Chibok Girls ‘Forced to Join Nigeria’s Boko Haram’

Some of the Chibok schoolgirls kidnapped in
Nigeria have been forced to join Islamist
militant group Boko Haram, the BBC has been
told.

Witnesses say some are now being used to
terrorise other captives, and are even carrying
out killings themselves.

The testimony cannot be verified but Amnesty
International says other girls kidnapped by Boko
Haram have been forced to fight.

Boko Haram has killed some 5,500 civilians in
Nigeria since 2014.

Two-hundred-and-nineteen schoolgirls from
Chibok, are still missing, more than a year after
they were kidnapped from their school in
northern Nigeria. Many of those seized are
Christians.

Three women who claim they were held in the
same camps as some of the Chibok girls have
told the BBC’s Panorama programme that some
of them have been brainwashed and are now
carrying out punishments on behalf of the
militants.

Seventeen-year-old Miriam (not her real name)
fled Boko Haram after being held for six months.
She was forced to marry a militant, and is now
pregnant with his child.

Recounting her first days in the camp she said:
“They told to us get ready, that they were going
to marry us off.”

She and four others refused.

Human cost of Boko Haram

219 of the Nigerian schoolgirls kidnapped from
Chibok by Boko Haram in April 2014 are still
missing.

They are among at least 2,000 women and girls
abducted by Boko Haram since the start of 2014
(Amnesty figures)

Since the start of 2014 Boko Haram has killed
an estimated 5,500 civilians in north-east Nigeria
(Amnesty figures)

Who are Boko Haram?

Chibok: What we know a year on

Why Boko Haram remains a threat

“They came back with four men, they slit their
throats in front of us. They then said that this
will happen to any girl that refuses to get
married,”

Faced with that choice, she agreed to marry, and
was then repeatedly raped.

“There was so much pain,” she said. “I was only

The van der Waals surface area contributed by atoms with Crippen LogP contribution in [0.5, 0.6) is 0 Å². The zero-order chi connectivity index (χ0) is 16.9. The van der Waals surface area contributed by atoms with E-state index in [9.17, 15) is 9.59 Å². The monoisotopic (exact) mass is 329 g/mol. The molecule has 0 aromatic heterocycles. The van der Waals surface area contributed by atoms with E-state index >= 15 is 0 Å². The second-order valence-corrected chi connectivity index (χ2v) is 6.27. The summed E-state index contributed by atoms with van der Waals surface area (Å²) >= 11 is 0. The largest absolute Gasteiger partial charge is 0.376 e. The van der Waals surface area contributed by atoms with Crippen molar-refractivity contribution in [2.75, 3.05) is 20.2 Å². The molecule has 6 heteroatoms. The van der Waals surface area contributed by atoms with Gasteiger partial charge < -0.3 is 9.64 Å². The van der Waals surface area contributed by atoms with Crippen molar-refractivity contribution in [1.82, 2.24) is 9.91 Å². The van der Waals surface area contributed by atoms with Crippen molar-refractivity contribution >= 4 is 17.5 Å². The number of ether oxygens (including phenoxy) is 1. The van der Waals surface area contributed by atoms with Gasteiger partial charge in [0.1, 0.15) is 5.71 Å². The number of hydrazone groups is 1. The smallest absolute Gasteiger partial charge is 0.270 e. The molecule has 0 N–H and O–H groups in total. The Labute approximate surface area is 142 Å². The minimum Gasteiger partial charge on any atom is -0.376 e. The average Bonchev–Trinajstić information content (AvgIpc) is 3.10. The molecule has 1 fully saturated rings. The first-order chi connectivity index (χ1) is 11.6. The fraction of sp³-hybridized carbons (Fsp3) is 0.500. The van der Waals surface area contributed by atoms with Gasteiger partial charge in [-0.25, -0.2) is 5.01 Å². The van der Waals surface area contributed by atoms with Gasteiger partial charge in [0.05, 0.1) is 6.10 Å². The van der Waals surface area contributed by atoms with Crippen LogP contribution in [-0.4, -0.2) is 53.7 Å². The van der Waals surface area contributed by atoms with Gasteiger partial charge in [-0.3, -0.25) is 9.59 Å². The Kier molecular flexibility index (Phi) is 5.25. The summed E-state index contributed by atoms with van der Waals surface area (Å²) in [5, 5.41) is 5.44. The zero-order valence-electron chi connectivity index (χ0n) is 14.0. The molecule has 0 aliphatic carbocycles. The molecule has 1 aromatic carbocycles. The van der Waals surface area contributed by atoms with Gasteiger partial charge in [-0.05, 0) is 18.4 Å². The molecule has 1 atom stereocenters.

there in body… I couldn’t do anything about it.”
While in captivity, Miriam described meeting
some of the Chibok schoolgirls. She said they
were kept in a separate house to the other
captives.

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“They told us: ‘You women should learn from
your husbands because they are giving their
blood for the cause. We must also go to war for
Allah.'”

She said the girls had been “brainwashed” and
that she had witnessed some of them kill several
men in her village.

“They were Christian men. They [the Boko
Haram fighters] forced the Christians to lie
down. Then the girls cut their throats.”

It is not possible to independently verify
Miriam’s claims. But human rights group
Amnesty International said their research also
shows that some girls abducted by Boko Haram
have been trained to fight.

“The abduction and brutalisation of young
women and girls seems to be part of the modus
operandi of Boko Haram,” said Netsanet Belay,
Africa director, research and advocacy at
Amnesty International.

‘They had guns’

The Chibok schoolgirls have not been seen since
last May when Boko Haram released a video of
around 130 of them gathered together reciting
the Koran . They looked terrified.

Amnesty International estimates more than 2,000
girls have been taken since the start of 2014.

But it was the attack on the school in Chibok
that sparked international outrage.

Michelle Obama made a rousing speech a few
weeks after their abduction, demanding the girls’
return.

Millions of people showed their support for the
#bringbackourgirls campaign. The hashtag was
shared more than five million times.

Boko Haram has been trying to establish an
Islamic State in the region, but it has recently
been pushed back by a military force from
Nigeria and its neighbours. Hundreds of women
and girls have managed to escape during these
raids.

Anna, aged 60, is one of them. She fled a camp
in the Sambisa forest in December where she
was held for five months. She now sits beneath
a tree close to the cathedral in the Adamawa
state capital of Yola. Her only possessions are
the clothes she ran away in.

She said she saw some of the Chibok schoolgirls